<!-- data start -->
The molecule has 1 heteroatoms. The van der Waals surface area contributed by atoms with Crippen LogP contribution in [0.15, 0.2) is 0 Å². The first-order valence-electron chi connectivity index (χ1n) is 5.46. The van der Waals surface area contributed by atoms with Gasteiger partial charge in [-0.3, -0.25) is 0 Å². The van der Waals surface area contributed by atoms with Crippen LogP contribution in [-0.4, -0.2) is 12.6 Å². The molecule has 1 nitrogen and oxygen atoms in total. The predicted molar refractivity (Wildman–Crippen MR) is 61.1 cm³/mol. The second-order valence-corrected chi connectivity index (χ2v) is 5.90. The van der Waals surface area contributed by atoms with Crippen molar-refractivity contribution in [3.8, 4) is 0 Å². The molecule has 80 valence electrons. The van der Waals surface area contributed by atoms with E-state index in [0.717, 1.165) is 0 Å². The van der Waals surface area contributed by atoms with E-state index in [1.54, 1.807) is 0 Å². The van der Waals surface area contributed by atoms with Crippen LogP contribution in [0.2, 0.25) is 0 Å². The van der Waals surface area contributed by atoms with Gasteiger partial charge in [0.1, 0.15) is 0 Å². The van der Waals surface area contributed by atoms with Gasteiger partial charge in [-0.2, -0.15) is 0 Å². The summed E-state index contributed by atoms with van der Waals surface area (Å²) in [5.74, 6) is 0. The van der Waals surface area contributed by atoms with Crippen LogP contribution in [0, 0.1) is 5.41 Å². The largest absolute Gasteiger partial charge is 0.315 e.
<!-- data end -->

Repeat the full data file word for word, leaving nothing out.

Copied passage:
The molecule has 1 heteroatoms. The van der Waals surface area contributed by atoms with Crippen LogP contribution in [0.15, 0.2) is 0 Å². The first-order valence-electron chi connectivity index (χ1n) is 5.46. The van der Waals surface area contributed by atoms with Gasteiger partial charge in [-0.3, -0.25) is 0 Å². The van der Waals surface area contributed by atoms with Crippen LogP contribution in [-0.4, -0.2) is 12.6 Å². The molecule has 1 nitrogen and oxygen atoms in total. The predicted molar refractivity (Wildman–Crippen MR) is 61.1 cm³/mol. The second-order valence-corrected chi connectivity index (χ2v) is 5.90. The van der Waals surface area contributed by atoms with Crippen molar-refractivity contribution in [3.8, 4) is 0 Å². The molecule has 80 valence electrons. The van der Waals surface area contributed by atoms with E-state index in [0.717, 1.165) is 0 Å². The van der Waals surface area contributed by atoms with E-state index in [1.54, 1.807) is 0 Å². The van der Waals surface area contributed by atoms with Crippen LogP contribution in [0.2, 0.25) is 0 Å². The van der Waals surface area contributed by atoms with Gasteiger partial charge in [0.1, 0.15) is 0 Å². The van der Waals surface area contributed by atoms with Gasteiger partial charge in [-0.2, -0.15) is 0 Å². The summed E-state index contributed by atoms with van der Waals surface area (Å²) in [5.74, 6) is 0. The van der Waals surface area contributed by atoms with Crippen LogP contribution in [0, 0.1) is 5.41 Å². The largest absolute Gasteiger partial charge is 0.315 e.